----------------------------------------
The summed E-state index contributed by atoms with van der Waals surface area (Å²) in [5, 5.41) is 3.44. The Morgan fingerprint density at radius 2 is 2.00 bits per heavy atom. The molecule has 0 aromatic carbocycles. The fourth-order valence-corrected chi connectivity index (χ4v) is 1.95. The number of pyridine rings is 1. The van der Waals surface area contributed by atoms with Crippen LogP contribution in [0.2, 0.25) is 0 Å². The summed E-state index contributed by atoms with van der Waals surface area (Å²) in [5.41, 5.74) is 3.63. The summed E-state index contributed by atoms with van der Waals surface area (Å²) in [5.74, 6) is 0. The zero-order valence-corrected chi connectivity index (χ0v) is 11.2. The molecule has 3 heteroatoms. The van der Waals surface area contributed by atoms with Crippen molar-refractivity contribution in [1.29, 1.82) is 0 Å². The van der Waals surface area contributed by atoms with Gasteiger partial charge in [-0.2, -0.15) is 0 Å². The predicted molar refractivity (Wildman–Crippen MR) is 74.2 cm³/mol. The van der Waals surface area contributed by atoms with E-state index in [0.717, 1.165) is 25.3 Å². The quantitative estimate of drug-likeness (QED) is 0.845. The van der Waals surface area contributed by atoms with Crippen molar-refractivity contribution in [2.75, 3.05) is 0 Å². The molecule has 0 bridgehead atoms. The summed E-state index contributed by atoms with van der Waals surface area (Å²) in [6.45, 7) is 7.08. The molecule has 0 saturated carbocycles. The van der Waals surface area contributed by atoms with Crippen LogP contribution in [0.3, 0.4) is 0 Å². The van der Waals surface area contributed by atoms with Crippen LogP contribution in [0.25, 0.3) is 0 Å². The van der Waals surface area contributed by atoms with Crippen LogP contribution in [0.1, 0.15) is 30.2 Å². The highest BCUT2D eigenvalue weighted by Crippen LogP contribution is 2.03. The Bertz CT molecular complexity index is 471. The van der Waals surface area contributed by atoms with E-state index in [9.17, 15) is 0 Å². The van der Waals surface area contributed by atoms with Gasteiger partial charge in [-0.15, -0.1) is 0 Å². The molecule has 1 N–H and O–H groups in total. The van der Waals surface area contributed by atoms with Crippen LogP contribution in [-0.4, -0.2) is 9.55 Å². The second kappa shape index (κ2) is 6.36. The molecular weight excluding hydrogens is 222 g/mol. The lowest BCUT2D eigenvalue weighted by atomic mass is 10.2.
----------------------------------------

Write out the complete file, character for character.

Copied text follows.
The summed E-state index contributed by atoms with van der Waals surface area (Å²) in [5, 5.41) is 3.44. The Morgan fingerprint density at radius 2 is 2.00 bits per heavy atom. The molecule has 0 aromatic carbocycles. The fourth-order valence-corrected chi connectivity index (χ4v) is 1.95. The number of pyridine rings is 1. The van der Waals surface area contributed by atoms with Crippen LogP contribution in [0.2, 0.25) is 0 Å². The summed E-state index contributed by atoms with van der Waals surface area (Å²) in [5.41, 5.74) is 3.63. The summed E-state index contributed by atoms with van der Waals surface area (Å²) in [5.74, 6) is 0. The zero-order valence-corrected chi connectivity index (χ0v) is 11.2. The molecule has 3 heteroatoms. The van der Waals surface area contributed by atoms with Crippen molar-refractivity contribution in [1.29, 1.82) is 0 Å². The van der Waals surface area contributed by atoms with Gasteiger partial charge in [-0.2, -0.15) is 0 Å². The predicted molar refractivity (Wildman–Crippen MR) is 74.2 cm³/mol. The van der Waals surface area contributed by atoms with E-state index in [0.717, 1.165) is 25.3 Å². The quantitative estimate of drug-likeness (QED) is 0.845. The van der Waals surface area contributed by atoms with Crippen molar-refractivity contribution in [2.75, 3.05) is 0 Å². The molecule has 0 bridgehead atoms. The summed E-state index contributed by atoms with van der Waals surface area (Å²) in [6.45, 7) is 7.08. The molecule has 0 saturated carbocycles. The van der Waals surface area contributed by atoms with Crippen LogP contribution in [0.3, 0.4) is 0 Å². The van der Waals surface area contributed by atoms with Crippen LogP contribution in [0.25, 0.3) is 0 Å². The van der Waals surface area contributed by atoms with Crippen LogP contribution in [0.1, 0.15) is 30.2 Å². The highest BCUT2D eigenvalue weighted by Crippen LogP contribution is 2.03. The Bertz CT molecular complexity index is 471. The van der Waals surface area contributed by atoms with E-state index in [9.17, 15) is 0 Å². The van der Waals surface area contributed by atoms with Gasteiger partial charge in [-0.15, -0.1) is 0 Å². The molecule has 1 N–H and O–H groups in total. The van der Waals surface area contributed by atoms with Crippen LogP contribution in [-0.4, -0.2) is 9.55 Å². The second kappa shape index (κ2) is 6.36. The molecular weight excluding hydrogens is 222 g/mol. The lowest BCUT2D eigenvalue weighted by atomic mass is 10.2.